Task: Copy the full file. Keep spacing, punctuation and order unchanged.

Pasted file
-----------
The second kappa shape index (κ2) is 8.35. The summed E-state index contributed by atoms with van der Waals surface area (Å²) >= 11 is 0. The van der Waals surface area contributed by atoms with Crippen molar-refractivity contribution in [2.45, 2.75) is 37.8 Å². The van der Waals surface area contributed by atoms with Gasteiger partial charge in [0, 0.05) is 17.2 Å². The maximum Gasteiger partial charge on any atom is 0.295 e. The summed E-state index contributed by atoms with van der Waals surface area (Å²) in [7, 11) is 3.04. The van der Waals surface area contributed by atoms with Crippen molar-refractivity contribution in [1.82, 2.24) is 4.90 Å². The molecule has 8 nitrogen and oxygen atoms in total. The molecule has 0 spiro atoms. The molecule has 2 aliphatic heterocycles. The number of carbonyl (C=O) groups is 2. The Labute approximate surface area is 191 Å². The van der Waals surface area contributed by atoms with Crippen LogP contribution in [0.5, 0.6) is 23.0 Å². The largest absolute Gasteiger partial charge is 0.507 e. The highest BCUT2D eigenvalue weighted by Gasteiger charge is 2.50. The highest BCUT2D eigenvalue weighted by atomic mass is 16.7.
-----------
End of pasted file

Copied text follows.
The second kappa shape index (κ2) is 8.35. The summed E-state index contributed by atoms with van der Waals surface area (Å²) >= 11 is 0. The van der Waals surface area contributed by atoms with Crippen molar-refractivity contribution in [2.45, 2.75) is 37.8 Å². The van der Waals surface area contributed by atoms with Gasteiger partial charge in [0, 0.05) is 17.2 Å². The maximum Gasteiger partial charge on any atom is 0.295 e. The summed E-state index contributed by atoms with van der Waals surface area (Å²) in [7, 11) is 3.04. The van der Waals surface area contributed by atoms with Crippen molar-refractivity contribution in [1.82, 2.24) is 4.90 Å². The molecule has 8 nitrogen and oxygen atoms in total. The molecule has 0 spiro atoms. The molecule has 2 aliphatic heterocycles. The number of carbonyl (C=O) groups is 2. The Labute approximate surface area is 191 Å². The van der Waals surface area contributed by atoms with Crippen LogP contribution in [0.5, 0.6) is 23.0 Å². The largest absolute Gasteiger partial charge is 0.507 e. The highest BCUT2D eigenvalue weighted by Gasteiger charge is 2.50. The highest BCUT2D eigenvalue weighted by atomic mass is 16.7.